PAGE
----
'Oral Fluvoxamine With Inhaled Budesonide for Treatment of Early-Onset COVID-19' (Reis et al.); we have said this day one (McCullough, Risch, Ladapo, Zelenko, Alexander, Tenenbaum et al.) that it is

by Paul Alexander

SIGNALS of benefit, no 'one drug', but multi-drug sequenced that is the key in higher risk patients with acute COVID-19 (as well as in other respiratory viruses); safe, tolerable, cheap, available

This high quality clinical trial in Brazil showed us that a simultaneous administration of combined oral fluvoxamine as well as inhaled budesonide worked to reduce the rate of progression (sequelae) to severe COVID-19 and thus the subsequent requirement for advanced medical care within this high-risk population.

No one drug and we NEVER ever stated that for early treatment. We always argued that until the definitive, declarative, large sample sized, long duration, proper powered with the right patient important outcomes studies were done, that it was imperative that doctors do not sit on their hands as their patients died (as they did) and that they use their clinical discretion and power to prescribe cheap effective combined and sequenced overlapping antivirals, steroids, anti-coagulants etc.

 

Randomized, placebo-controlled, adaptive platform trial.

Setting:

12 clinical sites in Brazil.

Participants:

Symptomatic adults with confirmed SARS-CoV-2 infection and a known risk factor for progression to severe disease.

Intervention:

Patients were randomly assigned to either fluvoxamine (100 mg twice daily for 10 days) plus inhaled budesonide (800 mcg twice daily for 10 days) or matching placebos.

Measurements:

The primary outcome was a composite of emergency setting retention for COVID-19 for more than 6 hours, hospitalization, and/or suspected complications due to clinical progression of COVID-19 within 28 days of randomization. Secondary outcomes included health care attendance (defined as hospitalization for any cause or emergency department visit lasting >6 hours), time to hospitalization, mortality, patient-reported outcomes, and adverse drug reactions.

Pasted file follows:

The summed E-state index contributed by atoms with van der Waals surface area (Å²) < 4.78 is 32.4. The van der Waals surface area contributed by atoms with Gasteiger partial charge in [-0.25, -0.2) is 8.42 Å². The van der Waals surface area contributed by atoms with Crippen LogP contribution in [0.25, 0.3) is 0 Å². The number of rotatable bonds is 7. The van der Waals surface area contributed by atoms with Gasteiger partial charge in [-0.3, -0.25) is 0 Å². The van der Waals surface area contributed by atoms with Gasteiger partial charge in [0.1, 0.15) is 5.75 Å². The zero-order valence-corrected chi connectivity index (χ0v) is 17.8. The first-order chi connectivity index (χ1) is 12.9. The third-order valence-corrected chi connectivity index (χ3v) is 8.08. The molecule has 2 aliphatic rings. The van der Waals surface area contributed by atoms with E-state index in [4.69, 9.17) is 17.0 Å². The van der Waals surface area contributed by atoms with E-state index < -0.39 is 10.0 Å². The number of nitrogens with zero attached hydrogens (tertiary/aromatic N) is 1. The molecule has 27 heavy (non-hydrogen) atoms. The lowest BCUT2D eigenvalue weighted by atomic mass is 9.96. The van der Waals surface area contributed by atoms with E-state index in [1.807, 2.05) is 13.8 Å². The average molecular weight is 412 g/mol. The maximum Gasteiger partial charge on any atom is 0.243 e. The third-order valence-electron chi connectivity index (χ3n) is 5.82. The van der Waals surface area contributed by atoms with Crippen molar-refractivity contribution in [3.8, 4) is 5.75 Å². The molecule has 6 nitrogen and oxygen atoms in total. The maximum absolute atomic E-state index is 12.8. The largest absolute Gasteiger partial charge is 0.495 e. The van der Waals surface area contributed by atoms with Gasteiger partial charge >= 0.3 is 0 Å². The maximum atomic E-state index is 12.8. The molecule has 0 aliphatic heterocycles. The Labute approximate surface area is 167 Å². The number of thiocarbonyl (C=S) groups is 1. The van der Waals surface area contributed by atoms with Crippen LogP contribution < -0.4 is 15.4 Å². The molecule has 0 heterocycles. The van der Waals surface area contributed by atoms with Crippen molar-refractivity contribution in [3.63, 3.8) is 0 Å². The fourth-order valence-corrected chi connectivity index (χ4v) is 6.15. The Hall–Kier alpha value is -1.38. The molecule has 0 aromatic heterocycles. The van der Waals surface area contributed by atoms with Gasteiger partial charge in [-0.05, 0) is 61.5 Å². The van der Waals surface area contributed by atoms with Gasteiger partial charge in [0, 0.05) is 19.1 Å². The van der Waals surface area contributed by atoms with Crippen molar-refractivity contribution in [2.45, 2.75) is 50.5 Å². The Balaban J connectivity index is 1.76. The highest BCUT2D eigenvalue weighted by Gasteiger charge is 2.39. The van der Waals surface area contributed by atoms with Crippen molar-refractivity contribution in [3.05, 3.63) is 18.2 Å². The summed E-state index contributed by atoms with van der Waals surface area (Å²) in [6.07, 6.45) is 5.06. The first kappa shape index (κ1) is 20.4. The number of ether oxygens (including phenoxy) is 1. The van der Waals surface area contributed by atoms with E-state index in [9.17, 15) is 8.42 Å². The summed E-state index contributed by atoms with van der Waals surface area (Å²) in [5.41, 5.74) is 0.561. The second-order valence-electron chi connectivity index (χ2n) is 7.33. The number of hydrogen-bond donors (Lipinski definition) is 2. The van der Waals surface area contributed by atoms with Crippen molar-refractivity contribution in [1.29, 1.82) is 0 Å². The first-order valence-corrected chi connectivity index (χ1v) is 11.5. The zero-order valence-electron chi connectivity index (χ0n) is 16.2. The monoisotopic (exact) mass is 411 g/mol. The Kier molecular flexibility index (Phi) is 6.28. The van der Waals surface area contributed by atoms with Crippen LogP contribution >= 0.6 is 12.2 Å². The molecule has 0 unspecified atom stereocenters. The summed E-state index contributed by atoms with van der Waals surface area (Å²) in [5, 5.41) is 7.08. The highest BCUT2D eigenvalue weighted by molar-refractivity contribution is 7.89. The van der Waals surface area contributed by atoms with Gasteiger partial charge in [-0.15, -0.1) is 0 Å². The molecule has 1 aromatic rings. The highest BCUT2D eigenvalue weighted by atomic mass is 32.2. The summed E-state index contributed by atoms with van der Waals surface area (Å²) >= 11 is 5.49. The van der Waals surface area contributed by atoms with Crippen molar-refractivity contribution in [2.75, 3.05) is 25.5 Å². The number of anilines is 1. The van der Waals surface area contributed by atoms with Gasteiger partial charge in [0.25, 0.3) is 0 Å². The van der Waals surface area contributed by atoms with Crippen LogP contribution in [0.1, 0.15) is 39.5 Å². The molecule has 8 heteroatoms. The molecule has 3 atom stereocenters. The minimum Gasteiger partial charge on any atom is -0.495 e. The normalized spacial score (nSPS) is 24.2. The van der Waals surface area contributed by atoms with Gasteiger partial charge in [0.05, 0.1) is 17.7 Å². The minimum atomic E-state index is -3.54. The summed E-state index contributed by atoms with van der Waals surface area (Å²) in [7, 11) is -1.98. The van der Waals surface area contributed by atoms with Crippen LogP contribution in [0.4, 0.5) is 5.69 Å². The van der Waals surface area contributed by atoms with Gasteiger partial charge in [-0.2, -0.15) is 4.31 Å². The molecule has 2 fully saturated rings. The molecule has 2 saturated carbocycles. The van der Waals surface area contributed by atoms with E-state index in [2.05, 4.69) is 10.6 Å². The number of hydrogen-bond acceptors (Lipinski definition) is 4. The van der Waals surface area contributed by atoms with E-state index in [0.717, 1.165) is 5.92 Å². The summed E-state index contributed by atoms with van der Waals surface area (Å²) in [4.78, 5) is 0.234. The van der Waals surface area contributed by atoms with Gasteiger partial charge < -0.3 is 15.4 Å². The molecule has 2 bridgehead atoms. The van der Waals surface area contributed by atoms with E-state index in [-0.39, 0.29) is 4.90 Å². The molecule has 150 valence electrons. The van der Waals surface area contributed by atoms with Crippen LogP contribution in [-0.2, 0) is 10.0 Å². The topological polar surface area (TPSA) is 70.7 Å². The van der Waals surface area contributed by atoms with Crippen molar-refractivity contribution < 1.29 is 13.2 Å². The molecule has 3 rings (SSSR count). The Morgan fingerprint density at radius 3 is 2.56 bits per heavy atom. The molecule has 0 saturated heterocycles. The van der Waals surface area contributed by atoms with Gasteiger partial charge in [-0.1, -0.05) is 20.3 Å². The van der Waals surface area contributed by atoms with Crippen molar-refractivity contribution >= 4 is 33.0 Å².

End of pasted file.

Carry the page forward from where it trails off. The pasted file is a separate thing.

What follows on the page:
Results:

Randomization occurred from 15 January to 6 July 2022. A total of 738 participants were allocated to oral fluvoxamine plus inhaled budesonide, and 738 received placebo. The proportion of patients observed in an emergency setting for COVID-19 for more than 6 hours or hospitalized due to COVID-19 was lower in the treatment group than the placebo group (1.8% [95% credible interval {CrI}, 1.1% to 3.0%] vs. 3.7% [95% CrI, 2.5% to 5.3%]; relative risk, 0.50 [95% CrI, 0.25 to 0.92]), with a probability of superiority of 98.7%. No relative effects were found between groups for any of the secondary outcomes. More adverse events occurred in the intervention group than the placebo group, but no important differences between the groups were detected.

Limitation:

Low event rate overall, consistent with contemporary trials in vaccinated populations.

Conclusion:

Treatment with oral fluvoxamine plus inhaled budesonide among high-risk outpatients with early COVID-19 reduced the incidence of severe disease requiring advanced care.’